Bentham is often regarded as the genuine founder of legal positivism. Bentham proposes two types of jurisprudence: a) Expositorial jurisprudence, which explains what law is, and b) Sensorial jurisprudence, which deals with the utilitarian concept. His legal positivism is based on sensorial jurisprudence, which is the idea or philosophy of utilitarianism. Bentham’s ideas on what constitutes law were disclosed in his book An Introduction to the Principles of Morals and legislation which asserts “law everywhere was regarded as the legislative will of a sovereign”[2].  Law, according to him, is not something found in nature. It is a social construct that legislatures have created. Bentham believed that a legal system based only on a sovereign’s expressed legislative will would provide better and more definite laws than the common law system. His inclination for the legislation was based on utilitarian moral philosophy, which he firmly believed in. According to Bentham, a law is “an assemblage of signs declarative of a volition conceived or adopted by the sovereign in a state, concerning the conduct to be observed in a certain case by a certain person or class of persons, who in the case in question are or are supposed to be subject to his power: such volition trusting for its accomplishment to the expectation of certain events which it is intended that such declaration should upon occasion be a means of brinkmanship.”

Nature has placed mankind under the governance of two sovereign masters, pain and pleasure[3]. It is entirely to them to both suggest what we’ll do and decide what we shall do. The standard of good and evil is fastened to their throne on the one hand, and the chain of cause and effect is fastened to their throne on the other. They control everything we do, say, and think, and any attempts to break free will only serve to demonstrate and reinforce it. He derived his famous concept of utility from this, which argues that an activity should be allowed or rejected based on its proclivity to increase or lessen the enjoyment of the party for whom the benefit is at stake. Bentham was satisfied that a legal system whose rules are derived only from the directives of sovereign authority is preferable to the common law system when judged by the criterion of public utility. In contrast to the former, which creates clear, authoritative, and specific legislation, the latter produces a convoluted and irrational mass of judgments that represent the interests of lawyers but not the public. Bentham was an outspoken supporter of the codification of all laws.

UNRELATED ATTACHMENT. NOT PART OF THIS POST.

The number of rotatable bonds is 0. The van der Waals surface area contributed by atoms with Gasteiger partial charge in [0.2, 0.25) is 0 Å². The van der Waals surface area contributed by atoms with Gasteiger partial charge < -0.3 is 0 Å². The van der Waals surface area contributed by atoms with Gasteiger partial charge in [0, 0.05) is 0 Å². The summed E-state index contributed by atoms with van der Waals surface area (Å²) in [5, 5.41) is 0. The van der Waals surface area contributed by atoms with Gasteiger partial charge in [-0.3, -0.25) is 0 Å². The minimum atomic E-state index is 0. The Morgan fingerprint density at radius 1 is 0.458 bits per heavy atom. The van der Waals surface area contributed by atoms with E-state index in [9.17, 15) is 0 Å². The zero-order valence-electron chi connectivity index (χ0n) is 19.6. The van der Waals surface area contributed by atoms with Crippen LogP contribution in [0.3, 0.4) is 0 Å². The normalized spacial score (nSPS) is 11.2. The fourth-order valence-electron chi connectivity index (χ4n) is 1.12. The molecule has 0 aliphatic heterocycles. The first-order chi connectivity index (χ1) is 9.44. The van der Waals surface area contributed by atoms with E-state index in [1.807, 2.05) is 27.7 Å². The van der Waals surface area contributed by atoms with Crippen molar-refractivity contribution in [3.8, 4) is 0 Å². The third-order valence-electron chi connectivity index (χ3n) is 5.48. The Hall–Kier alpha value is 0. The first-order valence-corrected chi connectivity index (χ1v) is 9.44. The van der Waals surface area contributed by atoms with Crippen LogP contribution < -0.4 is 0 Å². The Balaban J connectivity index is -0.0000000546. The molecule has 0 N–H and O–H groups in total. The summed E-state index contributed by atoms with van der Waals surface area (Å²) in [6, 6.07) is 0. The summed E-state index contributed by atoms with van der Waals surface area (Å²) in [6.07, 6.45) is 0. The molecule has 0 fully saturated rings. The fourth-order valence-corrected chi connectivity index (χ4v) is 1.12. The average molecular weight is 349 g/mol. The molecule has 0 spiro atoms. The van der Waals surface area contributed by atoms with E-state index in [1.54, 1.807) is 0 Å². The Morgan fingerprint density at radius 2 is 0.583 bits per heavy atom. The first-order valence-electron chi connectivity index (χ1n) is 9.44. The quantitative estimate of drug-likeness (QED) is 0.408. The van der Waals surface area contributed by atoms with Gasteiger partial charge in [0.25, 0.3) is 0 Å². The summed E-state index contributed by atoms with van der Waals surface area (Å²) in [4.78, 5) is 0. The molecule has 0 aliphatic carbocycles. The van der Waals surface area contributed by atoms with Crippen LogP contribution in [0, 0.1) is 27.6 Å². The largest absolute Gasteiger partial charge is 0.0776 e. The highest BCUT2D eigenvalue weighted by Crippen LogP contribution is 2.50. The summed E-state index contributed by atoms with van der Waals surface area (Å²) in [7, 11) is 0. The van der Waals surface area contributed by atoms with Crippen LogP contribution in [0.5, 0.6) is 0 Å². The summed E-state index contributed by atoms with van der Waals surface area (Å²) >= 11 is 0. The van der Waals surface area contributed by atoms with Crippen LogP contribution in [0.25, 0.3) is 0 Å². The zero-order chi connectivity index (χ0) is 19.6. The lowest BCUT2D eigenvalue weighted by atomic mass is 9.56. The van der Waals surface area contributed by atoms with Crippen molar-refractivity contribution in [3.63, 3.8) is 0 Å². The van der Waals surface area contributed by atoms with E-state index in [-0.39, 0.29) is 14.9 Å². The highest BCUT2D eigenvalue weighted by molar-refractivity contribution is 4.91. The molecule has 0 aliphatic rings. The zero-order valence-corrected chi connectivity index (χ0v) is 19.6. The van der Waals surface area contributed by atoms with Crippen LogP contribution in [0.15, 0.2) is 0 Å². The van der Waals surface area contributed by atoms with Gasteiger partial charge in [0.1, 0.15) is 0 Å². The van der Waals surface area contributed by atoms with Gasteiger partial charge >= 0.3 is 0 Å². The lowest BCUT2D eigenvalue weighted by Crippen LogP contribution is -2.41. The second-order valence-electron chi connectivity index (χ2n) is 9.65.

The will of the sovereign

The sovereign may establish the nature of the law through conception or adoption[4]. Conception occurs when the essence of the law is formed by the sovereign directly, such as when the Queen enacts a statute establishing a new rule of conduct in Parliament. Adoption occurs when the sovereign bestows legitimacy on a regulation written by another individual. This could occur in one of two different ways. First, the sovereign may embrace laws that already exist and were created by other people. This is referred to as ‘susception’ by Bentham. As a result, sovereigns may accept the laws established by their predecessors, maintaining the continuity of the legal system. Second, sovereigns may announce in the future that they will follow laws made by someone else. This is the circumstance where an Act of Parliament authorizes and legitimizes the creation of laws by an official. In Bentham’s words, such an official wields has the power of ‘imperative’.